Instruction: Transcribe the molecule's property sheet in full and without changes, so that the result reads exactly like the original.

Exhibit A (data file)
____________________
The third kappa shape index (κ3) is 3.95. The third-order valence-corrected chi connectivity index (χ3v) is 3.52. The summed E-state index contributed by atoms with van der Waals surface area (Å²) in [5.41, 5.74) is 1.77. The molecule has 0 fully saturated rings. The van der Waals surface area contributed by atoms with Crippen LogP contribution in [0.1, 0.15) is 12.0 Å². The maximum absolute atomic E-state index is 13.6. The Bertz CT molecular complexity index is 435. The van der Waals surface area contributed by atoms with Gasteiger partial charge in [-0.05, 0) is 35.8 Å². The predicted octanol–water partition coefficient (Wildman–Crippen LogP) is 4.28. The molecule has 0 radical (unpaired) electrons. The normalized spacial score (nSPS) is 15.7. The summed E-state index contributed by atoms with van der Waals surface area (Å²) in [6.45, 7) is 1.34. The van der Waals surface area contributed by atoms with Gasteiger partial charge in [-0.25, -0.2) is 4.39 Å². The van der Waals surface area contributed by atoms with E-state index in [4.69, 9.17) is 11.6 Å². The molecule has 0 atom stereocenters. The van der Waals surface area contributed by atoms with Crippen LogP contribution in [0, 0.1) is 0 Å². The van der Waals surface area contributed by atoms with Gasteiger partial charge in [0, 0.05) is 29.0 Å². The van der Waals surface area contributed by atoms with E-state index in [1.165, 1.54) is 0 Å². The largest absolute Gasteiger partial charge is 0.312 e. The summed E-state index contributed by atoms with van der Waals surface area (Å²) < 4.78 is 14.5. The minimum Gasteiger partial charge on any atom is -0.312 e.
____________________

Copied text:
The third kappa shape index (κ3) is 3.95. The third-order valence-corrected chi connectivity index (χ3v) is 3.52. The summed E-state index contributed by atoms with van der Waals surface area (Å²) in [5.41, 5.74) is 1.77. The molecule has 0 fully saturated rings. The van der Waals surface area contributed by atoms with Crippen LogP contribution in [0.1, 0.15) is 12.0 Å². The maximum absolute atomic E-state index is 13.6. The Bertz CT molecular complexity index is 435. The van der Waals surface area contributed by atoms with Gasteiger partial charge in [-0.05, 0) is 35.8 Å². The predicted octanol–water partition coefficient (Wildman–Crippen LogP) is 4.28. The molecule has 0 radical (unpaired) electrons. The normalized spacial score (nSPS) is 15.7. The summed E-state index contributed by atoms with van der Waals surface area (Å²) in [6.45, 7) is 1.34. The van der Waals surface area contributed by atoms with Gasteiger partial charge in [-0.25, -0.2) is 4.39 Å². The van der Waals surface area contributed by atoms with E-state index in [4.69, 9.17) is 11.6 Å². The molecule has 0 atom stereocenters. The van der Waals surface area contributed by atoms with Crippen LogP contribution in [0, 0.1) is 0 Å². The van der Waals surface area contributed by atoms with Gasteiger partial charge in [0, 0.05) is 29.0 Å². The van der Waals surface area contributed by atoms with E-state index in [1.165, 1.54) is 0 Å². The largest absolute Gasteiger partial charge is 0.312 e. The summed E-state index contributed by atoms with van der Waals surface area (Å²) < 4.78 is 14.5. The minimum Gasteiger partial charge on any atom is -0.312 e.